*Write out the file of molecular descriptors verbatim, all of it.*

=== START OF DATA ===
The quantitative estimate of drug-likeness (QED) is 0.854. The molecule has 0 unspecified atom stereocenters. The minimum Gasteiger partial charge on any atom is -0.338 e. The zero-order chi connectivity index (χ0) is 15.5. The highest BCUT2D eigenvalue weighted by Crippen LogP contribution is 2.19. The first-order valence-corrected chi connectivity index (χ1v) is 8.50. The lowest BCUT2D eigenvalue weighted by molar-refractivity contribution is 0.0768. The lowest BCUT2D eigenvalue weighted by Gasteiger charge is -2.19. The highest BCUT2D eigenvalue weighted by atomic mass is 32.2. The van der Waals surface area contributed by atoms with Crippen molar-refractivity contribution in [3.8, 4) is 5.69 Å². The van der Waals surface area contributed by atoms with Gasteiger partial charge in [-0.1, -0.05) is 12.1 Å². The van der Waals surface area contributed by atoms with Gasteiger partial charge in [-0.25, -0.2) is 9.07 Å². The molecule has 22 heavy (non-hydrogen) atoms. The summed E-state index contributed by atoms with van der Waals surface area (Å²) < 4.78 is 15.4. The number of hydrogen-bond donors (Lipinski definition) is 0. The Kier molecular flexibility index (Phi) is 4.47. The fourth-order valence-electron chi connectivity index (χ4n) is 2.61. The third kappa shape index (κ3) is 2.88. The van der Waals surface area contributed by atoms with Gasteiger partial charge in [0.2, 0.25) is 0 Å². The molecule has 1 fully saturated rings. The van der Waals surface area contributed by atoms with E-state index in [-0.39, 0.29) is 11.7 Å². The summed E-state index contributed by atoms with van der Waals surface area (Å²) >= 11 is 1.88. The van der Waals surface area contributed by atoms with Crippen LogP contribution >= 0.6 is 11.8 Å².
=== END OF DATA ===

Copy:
The quantitative estimate of drug-likeness (QED) is 0.854. The molecule has 0 unspecified atom stereocenters. The minimum Gasteiger partial charge on any atom is -0.338 e. The zero-order chi connectivity index (χ0) is 15.5. The highest BCUT2D eigenvalue weighted by Crippen LogP contribution is 2.19. The first-order valence-corrected chi connectivity index (χ1v) is 8.50. The lowest BCUT2D eigenvalue weighted by molar-refractivity contribution is 0.0768. The lowest BCUT2D eigenvalue weighted by Gasteiger charge is -2.19. The highest BCUT2D eigenvalue weighted by atomic mass is 32.2. The van der Waals surface area contributed by atoms with Crippen molar-refractivity contribution in [3.8, 4) is 5.69 Å². The van der Waals surface area contributed by atoms with Gasteiger partial charge in [-0.1, -0.05) is 12.1 Å². The van der Waals surface area contributed by atoms with Gasteiger partial charge in [-0.25, -0.2) is 9.07 Å². The molecule has 22 heavy (non-hydrogen) atoms. The summed E-state index contributed by atoms with van der Waals surface area (Å²) < 4.78 is 15.4. The number of hydrogen-bond donors (Lipinski definition) is 0. The Kier molecular flexibility index (Phi) is 4.47. The fourth-order valence-electron chi connectivity index (χ4n) is 2.61. The third kappa shape index (κ3) is 2.88. The van der Waals surface area contributed by atoms with Gasteiger partial charge in [0.2, 0.25) is 0 Å². The molecule has 1 fully saturated rings. The van der Waals surface area contributed by atoms with E-state index in [-0.39, 0.29) is 11.7 Å². The summed E-state index contributed by atoms with van der Waals surface area (Å²) >= 11 is 1.88. The van der Waals surface area contributed by atoms with Crippen LogP contribution >= 0.6 is 11.8 Å².